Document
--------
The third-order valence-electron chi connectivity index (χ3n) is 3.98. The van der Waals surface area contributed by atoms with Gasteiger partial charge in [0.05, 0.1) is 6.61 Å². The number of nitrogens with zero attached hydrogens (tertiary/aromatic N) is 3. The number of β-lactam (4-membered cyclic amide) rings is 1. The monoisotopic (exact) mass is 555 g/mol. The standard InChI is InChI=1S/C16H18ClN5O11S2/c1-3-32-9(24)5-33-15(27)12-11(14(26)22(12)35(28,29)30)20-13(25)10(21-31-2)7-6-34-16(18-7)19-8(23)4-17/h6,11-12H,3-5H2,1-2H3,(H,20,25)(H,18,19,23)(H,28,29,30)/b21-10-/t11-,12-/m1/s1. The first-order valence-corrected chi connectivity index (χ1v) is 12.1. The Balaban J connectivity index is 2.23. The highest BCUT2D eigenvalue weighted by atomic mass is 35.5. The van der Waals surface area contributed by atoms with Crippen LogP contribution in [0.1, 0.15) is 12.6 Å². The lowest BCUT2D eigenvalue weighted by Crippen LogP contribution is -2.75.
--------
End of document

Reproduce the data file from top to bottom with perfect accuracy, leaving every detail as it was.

The third-order valence-electron chi connectivity index (χ3n) is 3.98. The van der Waals surface area contributed by atoms with Gasteiger partial charge in [0.05, 0.1) is 6.61 Å². The number of nitrogens with zero attached hydrogens (tertiary/aromatic N) is 3. The number of β-lactam (4-membered cyclic amide) rings is 1. The monoisotopic (exact) mass is 555 g/mol. The standard InChI is InChI=1S/C16H18ClN5O11S2/c1-3-32-9(24)5-33-15(27)12-11(14(26)22(12)35(28,29)30)20-13(25)10(21-31-2)7-6-34-16(18-7)19-8(23)4-17/h6,11-12H,3-5H2,1-2H3,(H,20,25)(H,18,19,23)(H,28,29,30)/b21-10-/t11-,12-/m1/s1. The first-order valence-corrected chi connectivity index (χ1v) is 12.1. The Balaban J connectivity index is 2.23. The highest BCUT2D eigenvalue weighted by atomic mass is 35.5. The van der Waals surface area contributed by atoms with Crippen LogP contribution in [0.1, 0.15) is 12.6 Å². The lowest BCUT2D eigenvalue weighted by Crippen LogP contribution is -2.75.